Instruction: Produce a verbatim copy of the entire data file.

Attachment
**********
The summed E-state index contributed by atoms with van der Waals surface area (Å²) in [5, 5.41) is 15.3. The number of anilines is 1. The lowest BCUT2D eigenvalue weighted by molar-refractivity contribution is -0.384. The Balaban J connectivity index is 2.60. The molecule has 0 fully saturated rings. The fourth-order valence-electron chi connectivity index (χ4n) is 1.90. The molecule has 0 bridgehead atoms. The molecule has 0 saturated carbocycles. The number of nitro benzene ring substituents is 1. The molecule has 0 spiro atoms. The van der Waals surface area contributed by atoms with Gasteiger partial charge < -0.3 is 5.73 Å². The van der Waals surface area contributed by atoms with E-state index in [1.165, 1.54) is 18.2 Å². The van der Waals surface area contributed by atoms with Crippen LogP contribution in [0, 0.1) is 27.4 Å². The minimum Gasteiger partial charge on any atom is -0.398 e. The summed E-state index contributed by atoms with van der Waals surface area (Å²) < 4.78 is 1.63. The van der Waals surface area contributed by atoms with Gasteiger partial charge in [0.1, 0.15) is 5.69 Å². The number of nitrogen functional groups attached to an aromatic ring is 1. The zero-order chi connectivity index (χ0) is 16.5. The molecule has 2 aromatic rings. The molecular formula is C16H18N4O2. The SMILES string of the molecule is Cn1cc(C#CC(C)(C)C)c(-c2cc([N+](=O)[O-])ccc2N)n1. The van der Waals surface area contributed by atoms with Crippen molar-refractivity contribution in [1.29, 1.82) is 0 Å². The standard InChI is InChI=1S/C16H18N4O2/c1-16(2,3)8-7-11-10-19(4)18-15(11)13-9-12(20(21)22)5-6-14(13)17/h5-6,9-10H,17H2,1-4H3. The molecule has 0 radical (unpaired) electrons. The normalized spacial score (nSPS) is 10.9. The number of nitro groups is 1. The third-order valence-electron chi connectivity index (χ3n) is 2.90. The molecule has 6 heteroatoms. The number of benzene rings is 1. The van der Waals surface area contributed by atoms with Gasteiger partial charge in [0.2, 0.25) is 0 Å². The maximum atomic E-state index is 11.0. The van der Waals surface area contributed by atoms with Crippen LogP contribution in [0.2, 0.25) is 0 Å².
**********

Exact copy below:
The summed E-state index contributed by atoms with van der Waals surface area (Å²) in [5, 5.41) is 15.3. The number of anilines is 1. The lowest BCUT2D eigenvalue weighted by molar-refractivity contribution is -0.384. The Balaban J connectivity index is 2.60. The molecule has 0 fully saturated rings. The fourth-order valence-electron chi connectivity index (χ4n) is 1.90. The molecule has 0 bridgehead atoms. The molecule has 0 saturated carbocycles. The number of nitro benzene ring substituents is 1. The molecule has 0 spiro atoms. The van der Waals surface area contributed by atoms with Gasteiger partial charge < -0.3 is 5.73 Å². The van der Waals surface area contributed by atoms with E-state index in [1.165, 1.54) is 18.2 Å². The van der Waals surface area contributed by atoms with Crippen LogP contribution in [0, 0.1) is 27.4 Å². The minimum Gasteiger partial charge on any atom is -0.398 e. The summed E-state index contributed by atoms with van der Waals surface area (Å²) < 4.78 is 1.63. The van der Waals surface area contributed by atoms with Gasteiger partial charge in [0.1, 0.15) is 5.69 Å². The number of nitrogen functional groups attached to an aromatic ring is 1. The zero-order chi connectivity index (χ0) is 16.5. The molecule has 2 aromatic rings. The molecular formula is C16H18N4O2. The SMILES string of the molecule is Cn1cc(C#CC(C)(C)C)c(-c2cc([N+](=O)[O-])ccc2N)n1. The van der Waals surface area contributed by atoms with Crippen molar-refractivity contribution in [1.29, 1.82) is 0 Å². The standard InChI is InChI=1S/C16H18N4O2/c1-16(2,3)8-7-11-10-19(4)18-15(11)13-9-12(20(21)22)5-6-14(13)17/h5-6,9-10H,17H2,1-4H3. The molecule has 0 radical (unpaired) electrons. The normalized spacial score (nSPS) is 10.9. The number of nitro groups is 1. The third-order valence-electron chi connectivity index (χ3n) is 2.90. The molecule has 6 heteroatoms. The number of benzene rings is 1. The van der Waals surface area contributed by atoms with Gasteiger partial charge in [0.2, 0.25) is 0 Å². The maximum atomic E-state index is 11.0. The van der Waals surface area contributed by atoms with Crippen LogP contribution in [0.2, 0.25) is 0 Å².